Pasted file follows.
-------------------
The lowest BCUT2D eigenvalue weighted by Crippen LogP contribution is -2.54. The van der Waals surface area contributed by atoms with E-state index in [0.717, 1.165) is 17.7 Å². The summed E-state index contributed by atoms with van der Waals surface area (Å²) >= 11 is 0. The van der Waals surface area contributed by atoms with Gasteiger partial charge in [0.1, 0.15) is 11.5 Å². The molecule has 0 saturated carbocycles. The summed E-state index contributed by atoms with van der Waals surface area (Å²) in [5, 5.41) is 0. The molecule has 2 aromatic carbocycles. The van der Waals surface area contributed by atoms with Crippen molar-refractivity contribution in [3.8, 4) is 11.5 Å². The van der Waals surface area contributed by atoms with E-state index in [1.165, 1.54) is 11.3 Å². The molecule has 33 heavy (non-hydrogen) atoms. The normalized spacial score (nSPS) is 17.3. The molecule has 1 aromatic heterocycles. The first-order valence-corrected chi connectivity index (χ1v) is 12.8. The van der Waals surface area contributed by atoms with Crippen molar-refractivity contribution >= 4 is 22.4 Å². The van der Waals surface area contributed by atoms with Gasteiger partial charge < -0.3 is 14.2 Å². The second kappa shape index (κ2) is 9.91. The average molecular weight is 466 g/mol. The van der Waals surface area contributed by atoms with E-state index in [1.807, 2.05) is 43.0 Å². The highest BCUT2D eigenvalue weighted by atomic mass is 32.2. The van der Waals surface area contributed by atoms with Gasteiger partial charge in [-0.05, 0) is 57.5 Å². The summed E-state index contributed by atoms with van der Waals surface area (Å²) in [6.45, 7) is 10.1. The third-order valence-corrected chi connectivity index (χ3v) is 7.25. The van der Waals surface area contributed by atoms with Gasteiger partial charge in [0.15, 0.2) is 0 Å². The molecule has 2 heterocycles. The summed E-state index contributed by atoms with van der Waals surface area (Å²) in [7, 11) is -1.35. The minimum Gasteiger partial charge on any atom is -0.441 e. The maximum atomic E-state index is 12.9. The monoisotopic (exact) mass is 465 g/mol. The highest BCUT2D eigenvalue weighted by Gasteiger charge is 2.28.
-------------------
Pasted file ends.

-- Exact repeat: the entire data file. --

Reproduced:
The lowest BCUT2D eigenvalue weighted by Crippen LogP contribution is -2.54. The van der Waals surface area contributed by atoms with E-state index in [0.717, 1.165) is 17.7 Å². The summed E-state index contributed by atoms with van der Waals surface area (Å²) >= 11 is 0. The van der Waals surface area contributed by atoms with Gasteiger partial charge in [0.1, 0.15) is 11.5 Å². The molecule has 0 saturated carbocycles. The summed E-state index contributed by atoms with van der Waals surface area (Å²) in [5, 5.41) is 0. The molecule has 2 aromatic carbocycles. The van der Waals surface area contributed by atoms with Crippen molar-refractivity contribution in [3.8, 4) is 11.5 Å². The van der Waals surface area contributed by atoms with E-state index in [1.165, 1.54) is 11.3 Å². The molecule has 33 heavy (non-hydrogen) atoms. The normalized spacial score (nSPS) is 17.3. The molecule has 1 aromatic heterocycles. The first-order valence-corrected chi connectivity index (χ1v) is 12.8. The van der Waals surface area contributed by atoms with Crippen molar-refractivity contribution >= 4 is 22.4 Å². The van der Waals surface area contributed by atoms with Gasteiger partial charge < -0.3 is 14.2 Å². The second kappa shape index (κ2) is 9.91. The average molecular weight is 466 g/mol. The van der Waals surface area contributed by atoms with E-state index in [1.807, 2.05) is 43.0 Å². The highest BCUT2D eigenvalue weighted by atomic mass is 32.2. The van der Waals surface area contributed by atoms with Gasteiger partial charge in [-0.05, 0) is 57.5 Å². The summed E-state index contributed by atoms with van der Waals surface area (Å²) in [6.45, 7) is 10.1. The third-order valence-corrected chi connectivity index (χ3v) is 7.25. The van der Waals surface area contributed by atoms with Gasteiger partial charge in [0.15, 0.2) is 0 Å². The molecule has 2 heterocycles. The summed E-state index contributed by atoms with van der Waals surface area (Å²) in [7, 11) is -1.35. The minimum Gasteiger partial charge on any atom is -0.441 e. The maximum atomic E-state index is 12.9. The monoisotopic (exact) mass is 465 g/mol. The highest BCUT2D eigenvalue weighted by Gasteiger charge is 2.28.